The Sydney Bridge goes right along with The Sydney Opera House for being an iconic image of Australia. It is the world’s widest long-span bridge with vehicle lanes, pedestrian lane, bicycle lane, and a railway. Due to the arc-based design it has the nickname “The Coat Hanger”. The view of the Bridge and the Opera house from a ferry in the water is dramatically beautiful at any time of day. One unforgettable morning Tyler and I got up early to walk down and see the sun rise at Opera House and the Bridge, it was breathtaking and worth every yawn throughout the day.

The Rocks district of Sydney is just across the cove from the Opera House, right benath the bridge. It is the oldest neighborhood filled with the city’s historic past. The cobblestone streets and old buildings make this area a beautiful place to walk around. On The weekend there is a large market and while it can be filled with touristy nicknacks, it also offers some incredible local artists featuring Australian made clothing, accessories, and various types of food items such as jams, jellys, and dips.

The Sydney fish market was a fun and crazy experience. Like any fish market it was packed with people and tons of fish! As well as freshly prepared ready to eat meals the market also had a wine and spirits store, a bread and cheese shop, and a small fruits and vegetable market making it easy to make this your grocery stop for a good meal at home. We made our way through each of the vendors and then decided to order sashimi sliced fresh in front of us and go outside to sit and enjoy our lunch by the harbor.

Manly beach and Bondi beach are the two main beach destinations in Sydney. Bondi is located on the main island and draws a big crowd on the weekends. This hip young beach area is filled with fish and chip joints, fun bars, and laid back people. A trip to Manly beach is more of a getaway, as you have to take a twenty minute ferry to get to Manly. The harbor and sandy beaches feel like they are a world away from any type of city life. With the local tips from our new Australian friends we met on the Inca Trail Dave and Shelly, our trip to Manly was incredible. They told us about a small local harbor beach called Collins Flat that was down a bushy pathway about thirty minutes from the main harbor. The harbor beach was absolutely breathtaking with the crystal clear blue water and sand backed up to huge boulder like rocks in the mountain side. There were sailboats clustered together at the edge of the cove making the view of the harbor even that more incredible. With not a cloud in the sky we spent the entire day on Manly laying by the beach, relaxing in the water, and eating fish and chips on the harbor dock.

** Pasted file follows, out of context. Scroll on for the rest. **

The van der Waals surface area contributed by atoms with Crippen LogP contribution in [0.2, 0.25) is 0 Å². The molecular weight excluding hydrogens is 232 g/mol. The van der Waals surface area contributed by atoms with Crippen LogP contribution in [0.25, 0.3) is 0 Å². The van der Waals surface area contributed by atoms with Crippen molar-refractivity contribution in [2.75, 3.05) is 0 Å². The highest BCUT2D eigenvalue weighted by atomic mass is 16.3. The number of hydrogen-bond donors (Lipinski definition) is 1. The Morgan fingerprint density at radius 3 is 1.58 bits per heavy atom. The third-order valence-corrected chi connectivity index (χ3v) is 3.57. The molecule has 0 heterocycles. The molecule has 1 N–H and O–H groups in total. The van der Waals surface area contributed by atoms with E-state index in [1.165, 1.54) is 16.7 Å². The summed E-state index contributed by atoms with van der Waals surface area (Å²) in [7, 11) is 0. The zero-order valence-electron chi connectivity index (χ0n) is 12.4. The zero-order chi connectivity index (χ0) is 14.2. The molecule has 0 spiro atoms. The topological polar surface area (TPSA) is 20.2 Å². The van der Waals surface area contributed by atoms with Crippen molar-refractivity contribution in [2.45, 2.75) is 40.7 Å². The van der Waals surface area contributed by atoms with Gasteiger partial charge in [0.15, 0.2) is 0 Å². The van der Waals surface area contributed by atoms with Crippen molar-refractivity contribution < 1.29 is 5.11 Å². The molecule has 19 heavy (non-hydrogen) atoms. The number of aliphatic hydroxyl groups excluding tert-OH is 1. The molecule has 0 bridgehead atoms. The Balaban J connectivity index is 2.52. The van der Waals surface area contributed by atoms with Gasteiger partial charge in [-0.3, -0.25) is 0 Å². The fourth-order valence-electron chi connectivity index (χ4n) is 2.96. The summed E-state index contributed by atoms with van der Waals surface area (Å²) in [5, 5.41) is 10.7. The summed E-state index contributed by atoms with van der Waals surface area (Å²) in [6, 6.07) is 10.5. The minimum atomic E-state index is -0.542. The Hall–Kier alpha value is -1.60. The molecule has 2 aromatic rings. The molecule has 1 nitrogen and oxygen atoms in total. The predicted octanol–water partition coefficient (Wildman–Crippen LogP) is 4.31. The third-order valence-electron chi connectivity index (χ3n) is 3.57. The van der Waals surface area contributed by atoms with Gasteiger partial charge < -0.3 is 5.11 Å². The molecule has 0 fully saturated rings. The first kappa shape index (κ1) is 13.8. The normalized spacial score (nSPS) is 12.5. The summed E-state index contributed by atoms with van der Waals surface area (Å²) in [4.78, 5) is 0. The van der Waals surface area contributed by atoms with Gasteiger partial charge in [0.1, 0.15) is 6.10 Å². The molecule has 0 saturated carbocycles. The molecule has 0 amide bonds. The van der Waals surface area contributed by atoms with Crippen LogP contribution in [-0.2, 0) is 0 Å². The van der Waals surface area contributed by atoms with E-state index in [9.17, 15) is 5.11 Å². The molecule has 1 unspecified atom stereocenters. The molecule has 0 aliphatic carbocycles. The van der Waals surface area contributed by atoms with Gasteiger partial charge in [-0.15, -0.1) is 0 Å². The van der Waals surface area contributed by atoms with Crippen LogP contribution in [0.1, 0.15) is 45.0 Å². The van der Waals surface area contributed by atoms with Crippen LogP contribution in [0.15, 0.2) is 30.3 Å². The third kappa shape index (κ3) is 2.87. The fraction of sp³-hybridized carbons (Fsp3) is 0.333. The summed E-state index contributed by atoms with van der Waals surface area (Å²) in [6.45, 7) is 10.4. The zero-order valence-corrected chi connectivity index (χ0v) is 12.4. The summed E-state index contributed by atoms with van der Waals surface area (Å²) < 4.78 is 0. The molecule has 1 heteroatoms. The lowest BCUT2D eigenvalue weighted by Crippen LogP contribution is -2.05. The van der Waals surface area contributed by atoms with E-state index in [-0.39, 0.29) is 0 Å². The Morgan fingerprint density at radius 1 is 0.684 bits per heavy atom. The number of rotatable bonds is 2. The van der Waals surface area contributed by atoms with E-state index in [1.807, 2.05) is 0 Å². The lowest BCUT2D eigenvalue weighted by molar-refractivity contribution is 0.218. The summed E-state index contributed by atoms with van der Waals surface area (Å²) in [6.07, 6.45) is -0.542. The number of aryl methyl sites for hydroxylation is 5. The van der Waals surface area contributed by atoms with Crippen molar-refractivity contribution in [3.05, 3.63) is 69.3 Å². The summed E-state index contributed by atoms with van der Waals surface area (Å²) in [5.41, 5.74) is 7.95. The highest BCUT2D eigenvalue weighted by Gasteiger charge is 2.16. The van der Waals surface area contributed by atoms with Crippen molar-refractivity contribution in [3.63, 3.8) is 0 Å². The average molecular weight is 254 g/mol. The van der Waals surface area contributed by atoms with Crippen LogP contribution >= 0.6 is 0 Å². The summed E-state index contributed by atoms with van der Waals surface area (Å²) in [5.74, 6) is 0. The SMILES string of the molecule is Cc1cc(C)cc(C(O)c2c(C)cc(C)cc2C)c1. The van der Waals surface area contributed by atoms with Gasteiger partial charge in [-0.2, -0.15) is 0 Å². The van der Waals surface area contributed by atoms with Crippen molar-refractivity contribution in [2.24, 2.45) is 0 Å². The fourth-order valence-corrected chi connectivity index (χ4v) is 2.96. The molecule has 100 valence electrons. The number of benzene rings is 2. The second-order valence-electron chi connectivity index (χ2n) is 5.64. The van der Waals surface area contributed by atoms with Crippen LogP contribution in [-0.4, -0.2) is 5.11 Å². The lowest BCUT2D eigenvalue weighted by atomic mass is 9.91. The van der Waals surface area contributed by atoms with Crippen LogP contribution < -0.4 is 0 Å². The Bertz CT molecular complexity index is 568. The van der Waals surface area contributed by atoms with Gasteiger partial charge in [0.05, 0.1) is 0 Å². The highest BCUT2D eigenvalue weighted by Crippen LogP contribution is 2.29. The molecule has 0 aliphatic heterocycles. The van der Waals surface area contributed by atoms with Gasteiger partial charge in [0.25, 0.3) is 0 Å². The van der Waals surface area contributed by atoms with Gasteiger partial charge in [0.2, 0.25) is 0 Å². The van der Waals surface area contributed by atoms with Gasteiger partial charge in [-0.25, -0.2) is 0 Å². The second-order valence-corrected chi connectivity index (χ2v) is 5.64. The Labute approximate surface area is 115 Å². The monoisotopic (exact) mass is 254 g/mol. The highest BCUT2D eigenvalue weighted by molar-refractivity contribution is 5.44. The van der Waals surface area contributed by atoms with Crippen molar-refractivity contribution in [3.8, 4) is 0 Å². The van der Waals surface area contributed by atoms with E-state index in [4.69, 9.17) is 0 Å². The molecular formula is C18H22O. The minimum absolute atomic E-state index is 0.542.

Tyler and I took another day trip to the Blue Mountains National Park where we saw the Blue Mountains and The Three Sisters. The park is also recognized as a World Heritage Site for it’s eucalypt forests. In the park there are a few interesting ways to see the views, the scenic skyway with a clear floor and the scenic railway being the steepest incline railway in the world… Pretty fun ride! Along with the amazing views we also learned the mountains appear blue because of the eucalyptus oil mixing with dust. The blue color is also more vivid in the sunlight as the heat causes more oil to be given off from the leaves. The misty color and fog make this a gorgeous and unique park worth taking a peak.

Our time spent in Sydney was a dream come true. The astonishing harbor and laid back vibe we found here made it very difficult to say goodbye. We loved everything the Aussies had to offer. If it weren’t so “bloody” far away from our family and friends I’d say we just might make it home!

Cheers!

T+C